This story was originally published on MUNCHIES in March 2016.
"This is the vodka that no one is buying...ever," said Aleks Zilcovs after pouring me a Trump and Tonic—the now-defunct cocktail Donald Trump predicted would be the number-one drink in America back in 2006.
As the general manager of Russia House in Washington, DC—home to the widest selection of vodka in our nation's capital—Zilcovs makes his living as a vodka aficionado.
"Trump promised that his vodka was going to be huge in the American market," Zilcovs continued, accidentally using the real estate mogul's one-word catchphrase. "I think they shut down the company a couple years after it was launched."
As political opponents seek to undermine Trump's near mythic success, perhaps no story embodies the Manhattanite's legacy of wild-eyed, failed business ventures better than his brief foray into the highly competitive premium liquor industry.
For years, Trump was keen to slap a giant "T" across any product, big or small, that he could get his hands on, from a travel search engine to a for-profit "university." (Trump mattresses, Trump steaks, and Trump Mortgage would all come later.)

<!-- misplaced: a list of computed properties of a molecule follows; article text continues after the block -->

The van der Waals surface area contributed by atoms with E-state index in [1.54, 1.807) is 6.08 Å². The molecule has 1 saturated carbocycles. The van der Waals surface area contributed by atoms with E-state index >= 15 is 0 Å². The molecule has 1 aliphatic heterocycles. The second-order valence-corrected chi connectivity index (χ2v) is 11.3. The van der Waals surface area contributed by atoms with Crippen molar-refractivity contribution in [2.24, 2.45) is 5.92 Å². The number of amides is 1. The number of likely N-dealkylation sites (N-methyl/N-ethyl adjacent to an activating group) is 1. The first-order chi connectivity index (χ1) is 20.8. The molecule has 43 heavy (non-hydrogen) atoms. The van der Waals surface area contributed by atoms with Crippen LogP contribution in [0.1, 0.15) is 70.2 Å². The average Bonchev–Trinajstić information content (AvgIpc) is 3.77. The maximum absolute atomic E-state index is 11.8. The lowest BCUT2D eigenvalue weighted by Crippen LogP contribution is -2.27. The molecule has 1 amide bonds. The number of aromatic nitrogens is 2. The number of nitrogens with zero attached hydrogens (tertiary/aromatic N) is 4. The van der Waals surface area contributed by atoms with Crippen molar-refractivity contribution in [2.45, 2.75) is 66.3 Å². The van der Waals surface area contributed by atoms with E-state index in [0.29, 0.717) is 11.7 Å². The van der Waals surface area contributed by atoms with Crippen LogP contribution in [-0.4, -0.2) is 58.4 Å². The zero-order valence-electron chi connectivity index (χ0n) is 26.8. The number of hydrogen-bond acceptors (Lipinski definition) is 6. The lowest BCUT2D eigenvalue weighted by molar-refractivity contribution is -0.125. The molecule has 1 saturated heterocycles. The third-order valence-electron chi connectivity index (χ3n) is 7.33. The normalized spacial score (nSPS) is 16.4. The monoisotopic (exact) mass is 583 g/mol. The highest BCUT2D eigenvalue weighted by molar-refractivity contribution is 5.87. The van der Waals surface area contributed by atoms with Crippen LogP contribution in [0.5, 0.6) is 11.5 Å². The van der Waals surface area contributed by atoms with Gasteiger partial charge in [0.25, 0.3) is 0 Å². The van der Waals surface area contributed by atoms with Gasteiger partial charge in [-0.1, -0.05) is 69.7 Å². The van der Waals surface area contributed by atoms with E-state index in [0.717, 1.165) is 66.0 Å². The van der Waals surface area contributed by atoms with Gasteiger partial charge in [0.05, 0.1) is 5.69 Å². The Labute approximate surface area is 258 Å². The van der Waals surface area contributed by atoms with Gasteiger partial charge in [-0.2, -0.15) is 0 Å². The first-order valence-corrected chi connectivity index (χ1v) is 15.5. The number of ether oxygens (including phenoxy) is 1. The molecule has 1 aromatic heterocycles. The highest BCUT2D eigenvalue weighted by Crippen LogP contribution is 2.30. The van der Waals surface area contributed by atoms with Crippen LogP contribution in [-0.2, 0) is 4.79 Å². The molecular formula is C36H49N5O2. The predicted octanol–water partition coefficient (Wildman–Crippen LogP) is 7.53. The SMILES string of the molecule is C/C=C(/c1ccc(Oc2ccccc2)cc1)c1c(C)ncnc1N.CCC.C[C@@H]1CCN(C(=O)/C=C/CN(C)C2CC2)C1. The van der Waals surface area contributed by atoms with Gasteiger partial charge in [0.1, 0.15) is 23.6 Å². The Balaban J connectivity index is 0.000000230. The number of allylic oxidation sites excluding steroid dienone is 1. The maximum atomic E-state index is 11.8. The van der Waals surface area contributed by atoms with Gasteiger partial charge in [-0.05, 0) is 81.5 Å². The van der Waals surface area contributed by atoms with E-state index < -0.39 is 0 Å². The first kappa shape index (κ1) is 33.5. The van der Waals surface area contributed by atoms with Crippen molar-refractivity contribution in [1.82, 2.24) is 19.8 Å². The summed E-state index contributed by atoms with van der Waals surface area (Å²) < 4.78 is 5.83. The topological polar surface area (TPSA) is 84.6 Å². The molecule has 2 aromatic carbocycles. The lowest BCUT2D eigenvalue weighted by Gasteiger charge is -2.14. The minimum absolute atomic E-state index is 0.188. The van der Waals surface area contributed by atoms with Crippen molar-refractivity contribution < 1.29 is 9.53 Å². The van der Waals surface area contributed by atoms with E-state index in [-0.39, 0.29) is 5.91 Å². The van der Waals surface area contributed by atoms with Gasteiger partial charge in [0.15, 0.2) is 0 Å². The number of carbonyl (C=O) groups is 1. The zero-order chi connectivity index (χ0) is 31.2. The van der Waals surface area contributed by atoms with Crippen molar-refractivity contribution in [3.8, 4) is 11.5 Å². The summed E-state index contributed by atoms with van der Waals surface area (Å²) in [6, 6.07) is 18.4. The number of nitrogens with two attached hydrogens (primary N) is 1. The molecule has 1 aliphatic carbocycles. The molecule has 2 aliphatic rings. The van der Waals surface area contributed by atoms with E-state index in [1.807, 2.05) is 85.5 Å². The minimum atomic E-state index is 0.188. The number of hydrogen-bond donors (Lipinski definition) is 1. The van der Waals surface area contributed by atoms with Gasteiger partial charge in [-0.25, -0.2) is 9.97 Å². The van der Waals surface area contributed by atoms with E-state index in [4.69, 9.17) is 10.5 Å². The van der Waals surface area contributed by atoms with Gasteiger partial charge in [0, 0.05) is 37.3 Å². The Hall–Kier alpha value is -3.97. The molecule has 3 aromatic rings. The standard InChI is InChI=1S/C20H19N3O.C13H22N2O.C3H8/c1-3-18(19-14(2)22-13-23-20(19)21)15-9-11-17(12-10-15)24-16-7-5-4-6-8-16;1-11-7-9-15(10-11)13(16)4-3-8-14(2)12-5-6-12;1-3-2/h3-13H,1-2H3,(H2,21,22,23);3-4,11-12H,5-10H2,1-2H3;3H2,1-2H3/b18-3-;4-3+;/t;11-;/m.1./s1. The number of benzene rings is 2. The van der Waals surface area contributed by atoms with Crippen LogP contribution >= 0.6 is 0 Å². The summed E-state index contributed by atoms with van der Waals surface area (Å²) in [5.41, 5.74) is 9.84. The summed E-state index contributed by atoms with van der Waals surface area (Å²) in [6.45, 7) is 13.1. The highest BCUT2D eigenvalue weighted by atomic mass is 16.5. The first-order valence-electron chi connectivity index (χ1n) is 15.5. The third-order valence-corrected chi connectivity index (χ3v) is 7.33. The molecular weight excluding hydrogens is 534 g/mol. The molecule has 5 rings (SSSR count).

And the timing seemed right. The mid-to-late 2000s were something of a golden age for celebrity-backed vodkas. Sean "P. Diddy" Combs became a part owner and spokesman for Cîroc vodka in 2007 and Saturday Night Live alum Dan Aykroyd conceived the idea for his now-famous Crystal Head vodka that same year, formally introducing the product in 2008.
The Donald, it seemed, wanted in on the fun.
Trump officially launched his vodka in 2007 with a massive premiere party at Hollywood's Les Deux nightclub, posing for red carpet glamor shots while gingerly caressing a bottle shaped like a giant gold skyscraper. The event was attended by some of LA's hottest celebrities, including porn star Stormy Daniels and Weekend at Bernie's leading man Jonathan Silverman.
Just four years later, though, the high-class spirit had been completely discontinued because "the company failed to meet the threshold requirements," according to Gothamist. In other words, no one was buying it.
But that hasn't stopped Russia House from trying to make a buck hawking the few bottles of Trump vodka left in circulation.
"We've had it in stock for five years. It's never sold. But now that he's running for president we thought we have a chance to get rid of the vodka…and maybe make some money."